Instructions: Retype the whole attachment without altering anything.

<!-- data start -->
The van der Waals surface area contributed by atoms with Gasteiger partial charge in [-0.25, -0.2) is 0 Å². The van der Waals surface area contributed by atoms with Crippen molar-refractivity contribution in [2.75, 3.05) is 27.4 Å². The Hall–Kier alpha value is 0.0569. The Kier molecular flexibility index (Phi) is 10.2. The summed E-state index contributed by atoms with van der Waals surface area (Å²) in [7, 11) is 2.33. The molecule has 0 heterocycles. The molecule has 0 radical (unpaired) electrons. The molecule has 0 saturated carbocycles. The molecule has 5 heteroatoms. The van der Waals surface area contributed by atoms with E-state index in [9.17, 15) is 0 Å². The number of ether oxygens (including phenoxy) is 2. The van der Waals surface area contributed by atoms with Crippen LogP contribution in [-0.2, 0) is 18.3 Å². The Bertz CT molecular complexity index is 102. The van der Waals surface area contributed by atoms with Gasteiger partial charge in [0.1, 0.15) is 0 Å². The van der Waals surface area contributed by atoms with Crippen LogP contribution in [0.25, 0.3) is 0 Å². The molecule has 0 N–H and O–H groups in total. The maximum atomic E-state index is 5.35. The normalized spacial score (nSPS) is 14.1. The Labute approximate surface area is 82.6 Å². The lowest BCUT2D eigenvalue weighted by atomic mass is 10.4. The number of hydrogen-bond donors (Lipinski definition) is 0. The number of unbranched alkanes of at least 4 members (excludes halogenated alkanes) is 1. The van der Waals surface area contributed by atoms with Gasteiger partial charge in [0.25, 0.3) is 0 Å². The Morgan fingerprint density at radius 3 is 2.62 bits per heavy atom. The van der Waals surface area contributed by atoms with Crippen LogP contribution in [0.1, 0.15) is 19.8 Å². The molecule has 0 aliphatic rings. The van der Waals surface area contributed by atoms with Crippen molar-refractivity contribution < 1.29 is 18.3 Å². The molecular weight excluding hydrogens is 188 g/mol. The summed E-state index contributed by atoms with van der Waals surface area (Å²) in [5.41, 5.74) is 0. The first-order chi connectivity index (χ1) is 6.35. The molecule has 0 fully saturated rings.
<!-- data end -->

The van der Waals surface area contributed by atoms with Gasteiger partial charge in [-0.25, -0.2) is 0 Å². The van der Waals surface area contributed by atoms with Crippen molar-refractivity contribution in [2.75, 3.05) is 27.4 Å². The Hall–Kier alpha value is 0.0569. The Kier molecular flexibility index (Phi) is 10.2. The summed E-state index contributed by atoms with van der Waals surface area (Å²) in [7, 11) is 2.33. The molecule has 0 heterocycles. The molecule has 0 radical (unpaired) electrons. The molecule has 0 saturated carbocycles. The molecule has 5 heteroatoms. The van der Waals surface area contributed by atoms with E-state index in [9.17, 15) is 0 Å². The number of ether oxygens (including phenoxy) is 2. The van der Waals surface area contributed by atoms with Crippen LogP contribution in [-0.2, 0) is 18.3 Å². The Bertz CT molecular complexity index is 102. The van der Waals surface area contributed by atoms with Gasteiger partial charge in [0.1, 0.15) is 0 Å². The van der Waals surface area contributed by atoms with Crippen LogP contribution in [0.25, 0.3) is 0 Å². The molecule has 0 N–H and O–H groups in total. The maximum atomic E-state index is 5.35. The normalized spacial score (nSPS) is 14.1. The Labute approximate surface area is 82.6 Å². The lowest BCUT2D eigenvalue weighted by atomic mass is 10.4. The number of hydrogen-bond donors (Lipinski definition) is 0. The number of unbranched alkanes of at least 4 members (excludes halogenated alkanes) is 1. The van der Waals surface area contributed by atoms with Gasteiger partial charge in [0.25, 0.3) is 0 Å². The Morgan fingerprint density at radius 3 is 2.62 bits per heavy atom. The van der Waals surface area contributed by atoms with Crippen LogP contribution in [0.1, 0.15) is 19.8 Å². The molecule has 0 aliphatic rings. The van der Waals surface area contributed by atoms with Crippen molar-refractivity contribution < 1.29 is 18.3 Å². The molecular weight excluding hydrogens is 188 g/mol. The summed E-state index contributed by atoms with van der Waals surface area (Å²) in [5.41, 5.74) is 0. The first-order chi connectivity index (χ1) is 6.35. The molecule has 0 fully saturated rings.